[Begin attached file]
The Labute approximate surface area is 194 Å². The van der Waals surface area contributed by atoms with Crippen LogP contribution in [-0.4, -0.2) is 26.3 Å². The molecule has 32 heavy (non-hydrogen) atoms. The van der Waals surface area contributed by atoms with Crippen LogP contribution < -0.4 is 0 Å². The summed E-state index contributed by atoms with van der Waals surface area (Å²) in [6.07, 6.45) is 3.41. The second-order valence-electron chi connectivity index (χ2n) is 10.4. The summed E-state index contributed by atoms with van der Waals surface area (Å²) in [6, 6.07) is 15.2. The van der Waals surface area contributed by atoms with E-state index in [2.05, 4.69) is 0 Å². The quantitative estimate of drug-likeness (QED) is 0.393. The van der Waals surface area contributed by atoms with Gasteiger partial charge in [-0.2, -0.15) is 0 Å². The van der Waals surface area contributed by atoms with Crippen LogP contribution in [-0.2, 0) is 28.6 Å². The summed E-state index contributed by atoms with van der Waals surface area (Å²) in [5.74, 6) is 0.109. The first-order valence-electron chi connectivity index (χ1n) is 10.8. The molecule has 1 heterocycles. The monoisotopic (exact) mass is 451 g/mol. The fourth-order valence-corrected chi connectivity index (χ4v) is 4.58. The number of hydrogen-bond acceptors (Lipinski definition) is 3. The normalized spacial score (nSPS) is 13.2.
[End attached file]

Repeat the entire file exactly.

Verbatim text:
The Labute approximate surface area is 194 Å². The van der Waals surface area contributed by atoms with Crippen LogP contribution in [-0.4, -0.2) is 26.3 Å². The molecule has 32 heavy (non-hydrogen) atoms. The van der Waals surface area contributed by atoms with Crippen LogP contribution < -0.4 is 0 Å². The summed E-state index contributed by atoms with van der Waals surface area (Å²) in [6.07, 6.45) is 3.41. The second-order valence-electron chi connectivity index (χ2n) is 10.4. The summed E-state index contributed by atoms with van der Waals surface area (Å²) in [6, 6.07) is 15.2. The van der Waals surface area contributed by atoms with E-state index in [2.05, 4.69) is 0 Å². The quantitative estimate of drug-likeness (QED) is 0.393. The van der Waals surface area contributed by atoms with Gasteiger partial charge in [-0.2, -0.15) is 0 Å². The van der Waals surface area contributed by atoms with Crippen LogP contribution in [-0.2, 0) is 28.6 Å². The summed E-state index contributed by atoms with van der Waals surface area (Å²) in [5.74, 6) is 0.109. The first-order valence-electron chi connectivity index (χ1n) is 10.8. The molecule has 1 heterocycles. The monoisotopic (exact) mass is 451 g/mol. The fourth-order valence-corrected chi connectivity index (χ4v) is 4.58. The number of hydrogen-bond acceptors (Lipinski definition) is 3. The normalized spacial score (nSPS) is 13.2.